Taking care of your dog’s paws is critical to their health and safety. In order to properly perform this practice, which is part of the pet care routines, it is necessary to know the anatomy of a dog’s paw.

A dog’s paw is characterised by a very particular anatomy, made up of different structures: the skin, pads, tendons and ligaments, blood vessels and, finally, the nails.

There are six pads in a dog’s paw: five digital pads and a metacarpal or metatarsal pad (depending on whether it is in the hand or foot) which is a little larger and placed immediately behind the others. These pads are real shock absorbers which, by cushioning vibrations and blows, protect the bones and joints of the paws from the impact with the ground during walking.

Furthermore, in the hand, at the height of the wrist, there is a small carpal pad, which acts as a brake. That is, it is useful when the dog walks on steep or slippery surfaces.

how to correctly care for dog's paws

Do you know why the pads are so soft?

Because they consist of a layer of adipose tissue, which makes them excellent thermal insulators, able to protect the rest of the dog’s paw from very cold temperatures.

The fingertips, especially if dogs spend a lot of time outdoors, can suffer trauma, or become cracked due to excessive dryness. To keep them soft, and prevent them from cracking, it is advisable to apply petroleum jelly, especially if the animal often walks on rough terrain, snow or gravel, as in the case of sled dogs or hunting dogs.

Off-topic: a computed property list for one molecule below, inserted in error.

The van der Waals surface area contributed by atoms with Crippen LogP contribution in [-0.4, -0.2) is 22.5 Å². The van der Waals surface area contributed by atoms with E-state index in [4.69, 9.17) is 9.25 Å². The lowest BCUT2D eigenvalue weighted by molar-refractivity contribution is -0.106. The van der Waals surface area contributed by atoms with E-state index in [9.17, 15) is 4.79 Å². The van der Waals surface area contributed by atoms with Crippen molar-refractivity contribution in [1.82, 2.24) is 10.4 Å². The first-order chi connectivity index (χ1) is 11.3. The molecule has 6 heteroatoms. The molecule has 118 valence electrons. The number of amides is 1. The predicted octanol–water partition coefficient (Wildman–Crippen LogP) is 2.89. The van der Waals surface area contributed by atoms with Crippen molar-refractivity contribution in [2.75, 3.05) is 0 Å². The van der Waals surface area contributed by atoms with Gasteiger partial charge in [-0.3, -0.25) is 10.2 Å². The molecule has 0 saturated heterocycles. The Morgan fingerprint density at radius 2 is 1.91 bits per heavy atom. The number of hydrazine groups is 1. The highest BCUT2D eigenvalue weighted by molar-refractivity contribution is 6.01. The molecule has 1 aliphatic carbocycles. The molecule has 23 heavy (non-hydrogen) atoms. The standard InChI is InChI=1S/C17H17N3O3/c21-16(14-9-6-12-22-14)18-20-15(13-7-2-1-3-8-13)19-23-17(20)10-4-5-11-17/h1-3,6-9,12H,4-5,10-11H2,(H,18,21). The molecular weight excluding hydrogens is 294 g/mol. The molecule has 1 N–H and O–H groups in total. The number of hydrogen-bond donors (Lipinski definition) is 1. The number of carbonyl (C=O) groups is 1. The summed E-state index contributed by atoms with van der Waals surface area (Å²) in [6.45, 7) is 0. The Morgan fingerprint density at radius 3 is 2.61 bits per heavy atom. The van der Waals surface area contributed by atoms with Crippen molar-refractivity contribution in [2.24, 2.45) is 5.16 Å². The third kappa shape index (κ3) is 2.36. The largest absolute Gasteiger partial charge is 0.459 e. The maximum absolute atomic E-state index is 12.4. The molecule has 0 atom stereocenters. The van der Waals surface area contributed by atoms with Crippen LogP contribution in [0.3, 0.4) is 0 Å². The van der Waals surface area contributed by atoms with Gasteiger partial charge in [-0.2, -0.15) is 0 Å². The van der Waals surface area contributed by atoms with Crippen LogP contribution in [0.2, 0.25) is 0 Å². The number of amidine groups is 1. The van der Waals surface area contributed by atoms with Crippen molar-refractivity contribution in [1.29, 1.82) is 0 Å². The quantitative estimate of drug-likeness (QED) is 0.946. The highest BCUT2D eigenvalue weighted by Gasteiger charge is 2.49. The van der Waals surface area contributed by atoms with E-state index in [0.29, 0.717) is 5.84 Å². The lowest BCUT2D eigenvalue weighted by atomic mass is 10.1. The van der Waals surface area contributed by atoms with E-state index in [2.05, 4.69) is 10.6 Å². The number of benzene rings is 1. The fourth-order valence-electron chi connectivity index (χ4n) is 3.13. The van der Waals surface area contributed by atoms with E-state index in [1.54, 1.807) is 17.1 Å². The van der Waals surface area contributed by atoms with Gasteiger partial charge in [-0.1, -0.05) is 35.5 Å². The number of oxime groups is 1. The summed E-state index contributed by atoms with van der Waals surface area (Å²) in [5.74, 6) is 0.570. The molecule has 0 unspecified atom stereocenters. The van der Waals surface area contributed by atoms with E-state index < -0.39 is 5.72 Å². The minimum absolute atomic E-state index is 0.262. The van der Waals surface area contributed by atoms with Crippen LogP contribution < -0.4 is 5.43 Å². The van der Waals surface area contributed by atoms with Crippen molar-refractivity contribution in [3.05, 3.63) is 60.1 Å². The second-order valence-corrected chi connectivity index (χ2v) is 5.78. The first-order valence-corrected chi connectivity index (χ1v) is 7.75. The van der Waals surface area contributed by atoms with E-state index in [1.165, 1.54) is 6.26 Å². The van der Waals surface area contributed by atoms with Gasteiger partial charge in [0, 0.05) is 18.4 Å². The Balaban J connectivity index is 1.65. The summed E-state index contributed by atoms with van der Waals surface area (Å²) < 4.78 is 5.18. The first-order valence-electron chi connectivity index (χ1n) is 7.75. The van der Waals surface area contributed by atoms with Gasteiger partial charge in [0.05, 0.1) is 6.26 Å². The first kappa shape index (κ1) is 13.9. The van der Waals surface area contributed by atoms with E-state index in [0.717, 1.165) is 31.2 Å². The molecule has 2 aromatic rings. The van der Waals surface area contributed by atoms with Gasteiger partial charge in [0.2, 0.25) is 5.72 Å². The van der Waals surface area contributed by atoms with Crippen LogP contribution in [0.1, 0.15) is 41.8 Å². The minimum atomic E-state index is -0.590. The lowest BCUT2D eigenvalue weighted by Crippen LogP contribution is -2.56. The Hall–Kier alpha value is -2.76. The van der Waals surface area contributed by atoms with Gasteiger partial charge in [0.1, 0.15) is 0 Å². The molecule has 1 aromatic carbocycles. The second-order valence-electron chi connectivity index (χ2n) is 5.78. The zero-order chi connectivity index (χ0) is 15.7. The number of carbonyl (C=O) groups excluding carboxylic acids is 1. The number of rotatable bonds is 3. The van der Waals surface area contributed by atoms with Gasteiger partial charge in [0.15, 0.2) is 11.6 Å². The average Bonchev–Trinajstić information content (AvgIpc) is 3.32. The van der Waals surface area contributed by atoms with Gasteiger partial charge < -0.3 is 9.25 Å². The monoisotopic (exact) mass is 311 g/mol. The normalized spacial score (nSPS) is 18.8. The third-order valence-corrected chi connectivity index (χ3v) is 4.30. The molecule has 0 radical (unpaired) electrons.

Pay attention to the spaces between the fingers

Dogs’ paws should be checked regularly, for example when bathing our four-legged friend, to verify that no foreign bodies have nestled between the interdigital spaces, such as tail fox, which can cause very serious infections, or parasites, such as ticks.

The hair between the fingers must be kept short, because it retains dirt.

1 how to correctly care for dog's paws

Are there breeds more prone to paw inflammations?

It seems that pododermatitis, that is the inflammation that affects the paws of dogs, are more frequent in Pointers, the Bull terriers, and Bulldogs, among short-haired dogs, while, among those with long hair, they occur more often in German Shepherds, Irish Setters, and the Golden Retrievers.

Federica Pirrone, Mariangela Albertini, Patrizia Piotti researchers at UNIMI Veterinaria